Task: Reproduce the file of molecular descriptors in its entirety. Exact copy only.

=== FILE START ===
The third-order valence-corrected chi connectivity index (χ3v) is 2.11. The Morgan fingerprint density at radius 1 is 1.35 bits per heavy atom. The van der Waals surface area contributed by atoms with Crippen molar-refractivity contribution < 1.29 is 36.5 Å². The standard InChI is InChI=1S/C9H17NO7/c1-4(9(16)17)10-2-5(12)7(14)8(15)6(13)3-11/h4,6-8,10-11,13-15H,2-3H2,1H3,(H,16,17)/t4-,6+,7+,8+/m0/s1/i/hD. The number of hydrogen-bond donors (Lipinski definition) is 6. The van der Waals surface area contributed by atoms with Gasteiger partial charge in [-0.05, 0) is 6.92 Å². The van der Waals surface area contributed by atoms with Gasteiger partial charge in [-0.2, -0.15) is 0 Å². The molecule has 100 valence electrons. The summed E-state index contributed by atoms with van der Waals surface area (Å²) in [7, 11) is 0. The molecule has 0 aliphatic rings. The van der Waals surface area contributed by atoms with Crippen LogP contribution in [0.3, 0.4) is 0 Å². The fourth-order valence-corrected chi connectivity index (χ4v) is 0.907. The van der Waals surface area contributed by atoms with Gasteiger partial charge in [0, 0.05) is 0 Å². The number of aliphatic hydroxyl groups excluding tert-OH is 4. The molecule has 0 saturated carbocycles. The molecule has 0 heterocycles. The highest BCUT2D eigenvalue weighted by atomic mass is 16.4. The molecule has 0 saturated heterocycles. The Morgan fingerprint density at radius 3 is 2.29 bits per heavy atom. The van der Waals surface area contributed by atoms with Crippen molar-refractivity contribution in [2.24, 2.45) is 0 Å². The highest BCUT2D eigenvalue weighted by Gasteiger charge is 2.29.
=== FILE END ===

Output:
The third-order valence-corrected chi connectivity index (χ3v) is 2.11. The Morgan fingerprint density at radius 1 is 1.35 bits per heavy atom. The van der Waals surface area contributed by atoms with Crippen molar-refractivity contribution < 1.29 is 36.5 Å². The standard InChI is InChI=1S/C9H17NO7/c1-4(9(16)17)10-2-5(12)7(14)8(15)6(13)3-11/h4,6-8,10-11,13-15H,2-3H2,1H3,(H,16,17)/t4-,6+,7+,8+/m0/s1/i/hD. The number of hydrogen-bond donors (Lipinski definition) is 6. The van der Waals surface area contributed by atoms with Gasteiger partial charge in [-0.05, 0) is 6.92 Å². The van der Waals surface area contributed by atoms with Gasteiger partial charge in [-0.2, -0.15) is 0 Å². The molecule has 100 valence electrons. The summed E-state index contributed by atoms with van der Waals surface area (Å²) in [7, 11) is 0. The molecule has 0 aliphatic rings. The van der Waals surface area contributed by atoms with Crippen LogP contribution in [0.3, 0.4) is 0 Å². The fourth-order valence-corrected chi connectivity index (χ4v) is 0.907. The van der Waals surface area contributed by atoms with Gasteiger partial charge in [0, 0.05) is 0 Å². The number of aliphatic hydroxyl groups excluding tert-OH is 4. The molecule has 0 saturated carbocycles. The molecule has 0 heterocycles. The highest BCUT2D eigenvalue weighted by atomic mass is 16.4. The molecule has 0 saturated heterocycles. The Morgan fingerprint density at radius 3 is 2.29 bits per heavy atom. The van der Waals surface area contributed by atoms with Crippen molar-refractivity contribution in [2.24, 2.45) is 0 Å². The highest BCUT2D eigenvalue weighted by Gasteiger charge is 2.29.